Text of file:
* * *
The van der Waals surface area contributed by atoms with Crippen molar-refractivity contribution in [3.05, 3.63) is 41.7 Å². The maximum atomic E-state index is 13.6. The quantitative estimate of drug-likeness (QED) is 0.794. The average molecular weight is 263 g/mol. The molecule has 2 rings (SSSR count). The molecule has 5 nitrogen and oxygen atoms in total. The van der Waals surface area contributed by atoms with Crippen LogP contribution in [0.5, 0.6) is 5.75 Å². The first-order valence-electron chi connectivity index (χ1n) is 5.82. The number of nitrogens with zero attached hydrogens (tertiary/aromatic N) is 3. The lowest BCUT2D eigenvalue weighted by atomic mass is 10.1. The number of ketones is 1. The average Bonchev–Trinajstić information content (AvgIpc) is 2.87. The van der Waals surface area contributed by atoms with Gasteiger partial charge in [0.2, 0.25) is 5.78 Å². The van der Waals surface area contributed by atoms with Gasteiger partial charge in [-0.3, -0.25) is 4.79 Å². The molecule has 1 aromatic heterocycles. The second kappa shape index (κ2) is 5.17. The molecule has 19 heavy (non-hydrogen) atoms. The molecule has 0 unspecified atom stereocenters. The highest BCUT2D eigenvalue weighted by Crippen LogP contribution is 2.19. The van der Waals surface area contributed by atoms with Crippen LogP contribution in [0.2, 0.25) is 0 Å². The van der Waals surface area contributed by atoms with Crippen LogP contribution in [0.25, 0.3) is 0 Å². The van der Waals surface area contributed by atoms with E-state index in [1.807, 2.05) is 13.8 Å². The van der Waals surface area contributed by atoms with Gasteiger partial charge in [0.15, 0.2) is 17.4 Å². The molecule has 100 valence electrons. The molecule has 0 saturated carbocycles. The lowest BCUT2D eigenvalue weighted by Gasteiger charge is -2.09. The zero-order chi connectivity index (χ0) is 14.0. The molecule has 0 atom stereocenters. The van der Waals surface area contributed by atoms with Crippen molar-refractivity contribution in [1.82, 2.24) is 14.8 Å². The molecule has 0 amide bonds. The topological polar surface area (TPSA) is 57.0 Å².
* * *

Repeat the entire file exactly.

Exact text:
The van der Waals surface area contributed by atoms with Crippen molar-refractivity contribution in [3.05, 3.63) is 41.7 Å². The maximum atomic E-state index is 13.6. The quantitative estimate of drug-likeness (QED) is 0.794. The average molecular weight is 263 g/mol. The molecule has 2 rings (SSSR count). The molecule has 5 nitrogen and oxygen atoms in total. The van der Waals surface area contributed by atoms with Crippen LogP contribution in [0.5, 0.6) is 5.75 Å². The first-order valence-electron chi connectivity index (χ1n) is 5.82. The number of nitrogens with zero attached hydrogens (tertiary/aromatic N) is 3. The lowest BCUT2D eigenvalue weighted by atomic mass is 10.1. The number of ketones is 1. The average Bonchev–Trinajstić information content (AvgIpc) is 2.87. The van der Waals surface area contributed by atoms with Gasteiger partial charge in [0.2, 0.25) is 5.78 Å². The van der Waals surface area contributed by atoms with Gasteiger partial charge in [-0.3, -0.25) is 4.79 Å². The molecule has 1 aromatic heterocycles. The second kappa shape index (κ2) is 5.17. The molecule has 19 heavy (non-hydrogen) atoms. The molecule has 0 unspecified atom stereocenters. The highest BCUT2D eigenvalue weighted by Crippen LogP contribution is 2.19. The van der Waals surface area contributed by atoms with Crippen LogP contribution in [0.2, 0.25) is 0 Å². The van der Waals surface area contributed by atoms with Crippen LogP contribution in [0.25, 0.3) is 0 Å². The van der Waals surface area contributed by atoms with E-state index in [1.807, 2.05) is 13.8 Å². The van der Waals surface area contributed by atoms with Gasteiger partial charge in [0.15, 0.2) is 17.4 Å². The molecule has 100 valence electrons. The molecule has 0 saturated carbocycles. The lowest BCUT2D eigenvalue weighted by Gasteiger charge is -2.09. The zero-order chi connectivity index (χ0) is 14.0. The molecule has 0 atom stereocenters. The van der Waals surface area contributed by atoms with Crippen molar-refractivity contribution in [1.82, 2.24) is 14.8 Å². The molecule has 0 amide bonds. The topological polar surface area (TPSA) is 57.0 Å².